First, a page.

How to Teach Phonemic Awareness
Learn how to make phonemic awareness activities a fun and exciting lesson plan for your students in our latest blog post.
In Equipped for Reading Success, Dr. David Kilpatrick emphasizes the far-reaching effects of reading on academics, behavior, self-confidence, and future opportunities.
He notes that “rarely do weak readers catch up.” According to research, many reading challenges can be prevented, and if educators are able to recognize the critical skills that build a strong foundation from the start struggling readers are capable of making more significant progress.
One of these critical skills and a strong predictor of future reading success is phonemic awareness. It’s an area of essential skill development that deserves our full attention. To better understand the importance of this skill, Kilpatrick looks to the overarching goal of reading: comprehension.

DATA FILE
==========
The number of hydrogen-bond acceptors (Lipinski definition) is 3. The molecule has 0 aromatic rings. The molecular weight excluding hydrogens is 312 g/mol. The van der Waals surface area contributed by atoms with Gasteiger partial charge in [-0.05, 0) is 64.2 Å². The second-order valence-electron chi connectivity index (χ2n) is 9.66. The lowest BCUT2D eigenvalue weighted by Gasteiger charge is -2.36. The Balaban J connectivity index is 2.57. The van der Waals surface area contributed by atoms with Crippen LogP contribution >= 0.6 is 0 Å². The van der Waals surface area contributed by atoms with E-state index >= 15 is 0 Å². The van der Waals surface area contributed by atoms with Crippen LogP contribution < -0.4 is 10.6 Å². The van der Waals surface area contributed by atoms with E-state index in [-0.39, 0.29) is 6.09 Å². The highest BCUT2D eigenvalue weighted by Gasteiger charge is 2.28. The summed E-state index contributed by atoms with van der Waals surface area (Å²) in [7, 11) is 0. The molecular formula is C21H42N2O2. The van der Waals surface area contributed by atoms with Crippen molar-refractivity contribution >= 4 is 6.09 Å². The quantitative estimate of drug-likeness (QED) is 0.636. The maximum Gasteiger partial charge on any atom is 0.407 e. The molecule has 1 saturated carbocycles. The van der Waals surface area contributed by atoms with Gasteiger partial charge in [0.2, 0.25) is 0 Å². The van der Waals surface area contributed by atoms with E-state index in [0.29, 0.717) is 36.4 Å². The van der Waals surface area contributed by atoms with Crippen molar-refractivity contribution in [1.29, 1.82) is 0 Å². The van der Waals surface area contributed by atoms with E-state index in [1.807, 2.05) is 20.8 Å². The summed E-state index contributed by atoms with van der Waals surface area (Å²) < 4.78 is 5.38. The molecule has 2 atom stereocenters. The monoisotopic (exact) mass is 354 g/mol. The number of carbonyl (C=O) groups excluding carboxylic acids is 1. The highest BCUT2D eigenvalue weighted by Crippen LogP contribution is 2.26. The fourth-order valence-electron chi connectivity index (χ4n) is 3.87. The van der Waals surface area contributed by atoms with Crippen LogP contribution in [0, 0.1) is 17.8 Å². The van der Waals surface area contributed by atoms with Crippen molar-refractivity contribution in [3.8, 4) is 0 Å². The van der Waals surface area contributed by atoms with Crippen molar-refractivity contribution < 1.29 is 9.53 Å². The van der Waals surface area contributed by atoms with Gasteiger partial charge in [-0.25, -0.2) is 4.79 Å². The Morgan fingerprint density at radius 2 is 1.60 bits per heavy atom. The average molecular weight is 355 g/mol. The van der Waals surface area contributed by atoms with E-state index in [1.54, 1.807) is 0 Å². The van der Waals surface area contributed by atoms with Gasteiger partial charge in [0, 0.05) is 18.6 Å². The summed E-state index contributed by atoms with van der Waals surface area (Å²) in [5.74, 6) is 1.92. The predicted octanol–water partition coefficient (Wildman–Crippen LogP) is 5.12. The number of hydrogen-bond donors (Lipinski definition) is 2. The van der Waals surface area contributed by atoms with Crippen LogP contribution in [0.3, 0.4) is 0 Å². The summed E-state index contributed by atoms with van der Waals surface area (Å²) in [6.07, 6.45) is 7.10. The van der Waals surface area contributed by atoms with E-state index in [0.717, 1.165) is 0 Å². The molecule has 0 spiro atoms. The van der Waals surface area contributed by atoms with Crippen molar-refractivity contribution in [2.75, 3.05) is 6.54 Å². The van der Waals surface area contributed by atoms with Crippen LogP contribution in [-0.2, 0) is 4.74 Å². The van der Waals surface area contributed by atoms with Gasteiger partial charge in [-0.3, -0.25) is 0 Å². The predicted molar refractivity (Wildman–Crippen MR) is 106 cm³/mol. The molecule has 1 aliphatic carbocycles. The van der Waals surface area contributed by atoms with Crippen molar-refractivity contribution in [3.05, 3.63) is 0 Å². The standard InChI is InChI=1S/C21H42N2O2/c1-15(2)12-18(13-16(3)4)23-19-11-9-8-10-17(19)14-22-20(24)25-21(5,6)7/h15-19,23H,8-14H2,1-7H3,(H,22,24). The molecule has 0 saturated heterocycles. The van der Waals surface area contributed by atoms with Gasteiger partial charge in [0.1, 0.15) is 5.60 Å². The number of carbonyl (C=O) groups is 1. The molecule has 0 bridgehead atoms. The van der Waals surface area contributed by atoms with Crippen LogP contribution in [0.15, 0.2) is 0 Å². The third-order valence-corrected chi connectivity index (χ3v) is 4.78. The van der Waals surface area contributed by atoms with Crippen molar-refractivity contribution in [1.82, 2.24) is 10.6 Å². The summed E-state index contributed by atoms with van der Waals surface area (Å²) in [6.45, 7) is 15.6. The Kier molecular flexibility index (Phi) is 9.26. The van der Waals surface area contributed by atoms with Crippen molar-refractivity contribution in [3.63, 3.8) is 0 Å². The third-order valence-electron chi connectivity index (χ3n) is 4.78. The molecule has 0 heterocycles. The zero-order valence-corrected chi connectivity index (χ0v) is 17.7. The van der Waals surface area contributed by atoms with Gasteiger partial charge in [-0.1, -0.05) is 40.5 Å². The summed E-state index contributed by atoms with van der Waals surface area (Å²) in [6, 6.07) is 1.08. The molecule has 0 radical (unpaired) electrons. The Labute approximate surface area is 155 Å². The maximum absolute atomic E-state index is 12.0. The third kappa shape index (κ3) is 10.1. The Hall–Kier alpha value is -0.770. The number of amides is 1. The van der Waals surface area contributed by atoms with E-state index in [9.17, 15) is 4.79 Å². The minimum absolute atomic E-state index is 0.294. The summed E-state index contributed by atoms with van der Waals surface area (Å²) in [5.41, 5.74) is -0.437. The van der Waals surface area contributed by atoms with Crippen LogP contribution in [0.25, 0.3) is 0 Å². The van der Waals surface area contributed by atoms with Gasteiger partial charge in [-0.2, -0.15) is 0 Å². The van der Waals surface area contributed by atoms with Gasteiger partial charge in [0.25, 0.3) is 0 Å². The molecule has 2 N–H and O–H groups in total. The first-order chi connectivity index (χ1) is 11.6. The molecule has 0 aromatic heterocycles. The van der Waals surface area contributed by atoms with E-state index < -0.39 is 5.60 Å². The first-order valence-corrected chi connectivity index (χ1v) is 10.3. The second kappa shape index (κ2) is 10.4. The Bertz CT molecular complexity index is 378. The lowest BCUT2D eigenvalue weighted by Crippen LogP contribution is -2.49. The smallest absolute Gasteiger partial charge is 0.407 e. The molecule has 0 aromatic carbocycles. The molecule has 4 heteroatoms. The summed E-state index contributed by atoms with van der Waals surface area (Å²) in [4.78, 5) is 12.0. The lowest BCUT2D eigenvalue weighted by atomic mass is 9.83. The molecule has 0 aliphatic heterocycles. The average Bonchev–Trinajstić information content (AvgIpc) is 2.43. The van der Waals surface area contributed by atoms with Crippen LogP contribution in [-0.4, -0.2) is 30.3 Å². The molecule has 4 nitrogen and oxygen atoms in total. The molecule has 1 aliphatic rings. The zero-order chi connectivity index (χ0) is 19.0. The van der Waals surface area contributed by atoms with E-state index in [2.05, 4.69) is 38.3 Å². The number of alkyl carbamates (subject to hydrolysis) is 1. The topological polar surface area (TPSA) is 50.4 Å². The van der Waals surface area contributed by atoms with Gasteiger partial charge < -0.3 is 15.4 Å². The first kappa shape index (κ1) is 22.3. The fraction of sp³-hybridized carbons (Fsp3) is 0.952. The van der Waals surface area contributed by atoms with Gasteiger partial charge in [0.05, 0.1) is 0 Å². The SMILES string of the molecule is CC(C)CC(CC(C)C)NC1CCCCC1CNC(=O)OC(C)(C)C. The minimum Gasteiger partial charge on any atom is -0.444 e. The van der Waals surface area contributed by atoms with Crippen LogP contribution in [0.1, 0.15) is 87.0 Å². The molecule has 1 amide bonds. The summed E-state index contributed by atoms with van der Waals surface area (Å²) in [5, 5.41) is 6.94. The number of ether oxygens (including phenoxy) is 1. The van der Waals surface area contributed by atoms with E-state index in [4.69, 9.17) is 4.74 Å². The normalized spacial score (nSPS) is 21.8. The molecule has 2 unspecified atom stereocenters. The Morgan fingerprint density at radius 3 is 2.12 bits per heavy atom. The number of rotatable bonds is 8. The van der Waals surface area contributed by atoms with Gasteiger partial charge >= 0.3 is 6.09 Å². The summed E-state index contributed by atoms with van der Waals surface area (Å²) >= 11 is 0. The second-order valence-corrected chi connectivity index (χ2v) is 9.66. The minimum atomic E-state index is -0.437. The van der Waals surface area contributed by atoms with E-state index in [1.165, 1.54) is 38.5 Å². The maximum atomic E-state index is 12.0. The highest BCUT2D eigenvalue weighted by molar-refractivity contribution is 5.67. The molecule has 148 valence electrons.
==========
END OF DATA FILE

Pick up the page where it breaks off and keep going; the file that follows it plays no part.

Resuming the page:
Skilled readers are fluent readers. They can focus on what they are reading because they have developed the ability to recognize words automatically. Unlike struggling readers, skilled readers are not faced with the laborious process of sounding out words or guessing. Regular and irregular words are distinguished effortlessly, known as “sight words.” How is this possible? Skilled readers store words through a process called orthographic mapping.
Orthographic mapping is an active and instant recognition process that allows us to see a word and instantly map the parts of the whole. The process does not occur in a left-to-right progression but rather as a string of letters in a unit.
When we map, we recognize, discriminate, and activate meaning all at once. Our brain retrieves this information from stored “files” that have developed over time and exposure and begin in early childhood with phonological awareness.